13 miles from Idracowra on Finke River, Northern Territory
Friday, May 25th.— Camp No. 18, Finke river; bar. 29*04in.,
ther. 42°. No fish were found in the large net set overnight.
Early this morning F. Warman led us across a cane grass flat to
his camp. Here both salt and fresh waterholes exist, near which
about a dozen aboriginals were encamped. We obtained a new-
kind of lizard and various articles of native workmanship for the
collection. 1 also engaged another black boy, Tommy, who pro-
fessed to know all the ranges we contemplate visiting. Tommy was
perfectly nude, and soon prepared himself for his journey by merely
fixing a leather strap round his waist. 1 mounted him on the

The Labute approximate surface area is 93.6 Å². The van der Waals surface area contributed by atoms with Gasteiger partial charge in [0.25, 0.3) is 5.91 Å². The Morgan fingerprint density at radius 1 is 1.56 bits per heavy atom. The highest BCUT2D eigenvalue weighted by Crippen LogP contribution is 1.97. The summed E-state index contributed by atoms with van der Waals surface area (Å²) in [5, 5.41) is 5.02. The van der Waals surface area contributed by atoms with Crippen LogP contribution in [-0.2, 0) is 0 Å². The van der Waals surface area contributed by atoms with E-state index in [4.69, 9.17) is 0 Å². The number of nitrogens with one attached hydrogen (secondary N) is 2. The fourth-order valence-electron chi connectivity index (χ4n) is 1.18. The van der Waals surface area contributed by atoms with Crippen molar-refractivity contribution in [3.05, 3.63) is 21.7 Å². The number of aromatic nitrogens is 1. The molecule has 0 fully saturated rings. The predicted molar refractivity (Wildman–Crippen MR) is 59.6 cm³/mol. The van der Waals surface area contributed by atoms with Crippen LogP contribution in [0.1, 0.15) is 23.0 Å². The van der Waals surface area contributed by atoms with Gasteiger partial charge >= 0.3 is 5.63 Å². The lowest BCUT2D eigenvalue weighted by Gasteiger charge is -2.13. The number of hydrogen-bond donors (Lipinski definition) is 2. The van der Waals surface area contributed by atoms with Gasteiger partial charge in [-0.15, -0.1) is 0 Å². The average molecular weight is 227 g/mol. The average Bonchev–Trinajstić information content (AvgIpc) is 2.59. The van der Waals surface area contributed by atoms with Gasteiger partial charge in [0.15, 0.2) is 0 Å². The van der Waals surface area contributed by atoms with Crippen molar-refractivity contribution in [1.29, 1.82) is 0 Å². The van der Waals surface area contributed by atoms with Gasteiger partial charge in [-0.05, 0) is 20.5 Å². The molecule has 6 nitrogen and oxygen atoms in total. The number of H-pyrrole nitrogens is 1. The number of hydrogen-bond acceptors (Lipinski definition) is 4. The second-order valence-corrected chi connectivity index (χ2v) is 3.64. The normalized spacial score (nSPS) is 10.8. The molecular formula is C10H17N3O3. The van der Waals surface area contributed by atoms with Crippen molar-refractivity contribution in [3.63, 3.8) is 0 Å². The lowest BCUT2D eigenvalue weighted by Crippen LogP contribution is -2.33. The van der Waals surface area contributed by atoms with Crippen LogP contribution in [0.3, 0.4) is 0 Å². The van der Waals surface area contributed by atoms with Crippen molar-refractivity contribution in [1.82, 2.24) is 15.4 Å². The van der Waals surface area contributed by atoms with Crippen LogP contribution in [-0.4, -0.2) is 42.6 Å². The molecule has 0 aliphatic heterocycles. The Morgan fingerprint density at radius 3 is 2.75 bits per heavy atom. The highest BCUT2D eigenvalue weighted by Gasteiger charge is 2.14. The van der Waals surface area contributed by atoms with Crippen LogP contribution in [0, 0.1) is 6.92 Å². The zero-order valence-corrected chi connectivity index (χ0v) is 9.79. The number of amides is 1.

Charlotte Waters camel, and then continued the journey up the
Finke, crossing it six times in twenty miles. The flats on both
sides of the river vary in width, but never exceed half a mile.
They are generally well grassed, with an abundant growth of cotton-
hush and saltbush. Beyond the flats high red sandridges covered
with porcupine grass and low bushes extend for some distance. At
7 p.m., having travelled twenty-one and a half miles in a geneial
W.N.W. direction, we camped on the Finke river, near a water-
hole designated Ampire (from C. Winnecke's Journal of the Horn scientific exploring expedition, 1894).